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Gov. Whitmer Statement on Investment in GM’s Ultium Battery Plant in Lansing, Additional Workforce Training to Support Thousands of Michigan Jobs


December 12, 2022  



Gov. Whitmer Statement on Investment in GM’s Ultium Battery Plant in Lansing, Additional Workforce Training to Support Thousands of Michigan Jobs


LANSING, Mich. –Today, Governor Gretchen Whitmer released a statement on U.S. Department of Energy Secretary Jennifer Granholm and U.S. Department of Labor Deputy Secretary Julie Su’s announcement of a $2.5 billion loan for Ultium Cells LLC to manufacture electric vehicle batteries in Michigan and across the country.


“As the state that put the world on wheels, high-tech manufacturing is part of both our past and our future. That’s why we’ve been working hard to outcompete other states for every job and every dollar of investment, so everyone knows Michigan is the place to do business. Today, the Department of Energy announced continued support for GM’s $2.5 billion investment to build Ultium’s third battery cell plant in Lansing, promising 1,700 new jobs. Investing in our workers will help us bring supply chains home and ensure that Michigan is the best place to innovate, design, test, and manufacture the technology of the future.”


While in Michigan, the Department of Energy also launched next steps in the Battery Workforce Initiative (BWI), a program geared toward supporting workforce training for good clean energy manufacturing jobs and the development of strategies to bring supply chains back home from overseas.


About Ultium Cells LLC Investment

Today, the DOE Loan Programs Office (LPO) announced approval of a loan up to $2.5 billion to Ultium Cells LLC to finance the construction of three manufacturing plants to produce electric vehicle (EV) lithium-ion battery cells in Lansing, Michigan; Lordstown, Ohio; and Spring Hill, Tennessee.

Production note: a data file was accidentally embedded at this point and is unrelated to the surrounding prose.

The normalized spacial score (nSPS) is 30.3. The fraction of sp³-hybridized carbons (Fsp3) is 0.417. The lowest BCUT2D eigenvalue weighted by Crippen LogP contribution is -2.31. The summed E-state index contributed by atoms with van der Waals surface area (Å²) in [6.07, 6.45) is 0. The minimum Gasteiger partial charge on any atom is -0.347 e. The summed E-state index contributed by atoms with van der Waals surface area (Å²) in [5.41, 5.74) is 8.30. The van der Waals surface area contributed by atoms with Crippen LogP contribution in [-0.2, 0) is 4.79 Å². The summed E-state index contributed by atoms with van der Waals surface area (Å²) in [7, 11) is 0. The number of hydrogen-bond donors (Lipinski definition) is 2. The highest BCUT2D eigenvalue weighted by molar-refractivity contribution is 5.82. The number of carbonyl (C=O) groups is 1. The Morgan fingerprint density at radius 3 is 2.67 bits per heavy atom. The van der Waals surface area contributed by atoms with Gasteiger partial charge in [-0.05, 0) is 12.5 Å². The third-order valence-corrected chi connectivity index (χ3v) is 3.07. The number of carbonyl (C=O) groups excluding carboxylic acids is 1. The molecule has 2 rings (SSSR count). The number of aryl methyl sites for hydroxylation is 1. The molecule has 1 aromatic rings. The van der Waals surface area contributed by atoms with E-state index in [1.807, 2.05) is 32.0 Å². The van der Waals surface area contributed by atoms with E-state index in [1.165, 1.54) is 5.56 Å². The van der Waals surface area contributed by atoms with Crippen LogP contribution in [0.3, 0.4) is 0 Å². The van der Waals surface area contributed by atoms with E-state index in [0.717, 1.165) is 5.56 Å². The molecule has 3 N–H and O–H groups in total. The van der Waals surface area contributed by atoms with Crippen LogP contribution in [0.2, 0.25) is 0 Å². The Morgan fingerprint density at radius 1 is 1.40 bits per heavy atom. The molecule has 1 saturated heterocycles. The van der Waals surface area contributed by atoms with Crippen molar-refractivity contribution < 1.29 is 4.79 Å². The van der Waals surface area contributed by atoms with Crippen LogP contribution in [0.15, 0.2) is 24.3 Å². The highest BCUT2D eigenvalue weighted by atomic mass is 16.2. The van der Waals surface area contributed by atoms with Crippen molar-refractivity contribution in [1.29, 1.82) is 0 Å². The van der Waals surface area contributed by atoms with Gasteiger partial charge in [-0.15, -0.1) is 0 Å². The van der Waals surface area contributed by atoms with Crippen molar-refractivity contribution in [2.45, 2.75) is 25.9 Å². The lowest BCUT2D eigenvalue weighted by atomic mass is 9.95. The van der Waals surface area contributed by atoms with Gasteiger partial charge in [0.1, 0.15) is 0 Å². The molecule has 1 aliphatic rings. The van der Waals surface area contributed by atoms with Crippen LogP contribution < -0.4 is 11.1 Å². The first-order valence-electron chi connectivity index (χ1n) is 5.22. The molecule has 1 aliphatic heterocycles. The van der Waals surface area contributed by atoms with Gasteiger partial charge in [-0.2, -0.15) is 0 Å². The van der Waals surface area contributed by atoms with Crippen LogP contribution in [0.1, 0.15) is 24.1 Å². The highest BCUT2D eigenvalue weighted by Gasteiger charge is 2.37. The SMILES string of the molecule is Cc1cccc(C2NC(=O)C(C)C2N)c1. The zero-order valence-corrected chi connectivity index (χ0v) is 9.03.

In July, LPO announced a conditional commitment for the loan to Ultium Cells to manufacture large format, pouch-type cells that use a state-of-the-art nickel-cobalt-manganese-aluminum chemistry to deliver more range at less cost. Ultium Cells plans to use this technology in coordination with GM’s work to eliminate 100% of tailpipe emissions from its new light-duty vehicles by 2035. This also supports GM’s plans to build one million EVs in North America by the end of 2025, along with making its global products and operations carbon neutral by 2040.


Earlier this year, Governor Whitmer announced GM plans to construct its third U.S. Ultium high-volume battery cell manufacturing facility in the city of Lansing and Delta Township.  The project is expected to generate a total capital investment of $2.5 billion and create 1,700 jobs. Over 20 years, more than $28.8 billion in new personal income is expected to be generated by the direct, indirect, and induced jobs this opportunity will create. In addition, the project has an employment multiplier of 3.8, which means that an additional 2.8 jobs in Michigan’s economy are anticipated to be created for every new direct job, due to the extensive supply chain that exists in Michigan.


About the Battery Workforce Initiative

As the United States is expected to double its lithium battery manufacturing capacity by 2025, with more than 10 new battery plants expected to be operational in the next five years, the U.S. Department of Energy launched the Battery Workforce Initiative to meet this growing manufacturing demand and speed the development of accessible, high-quality jobs in the battery industry.


The goal of the Battery Workforce Initiative is to bring together battery industry organizations to cooperate in the development of an essential foundation of a strong workforce training structure for the emerging battery supply chain industry, by sharing non-proprietary requirements for high-demand occupations across that industry. Roundtable participants will have an opportunity to share their experiences in building out this industry, especially around potential training models and skills that will be essential as we collectively work to meet the anticipated rapid growth of battery manufacturing and related jobs.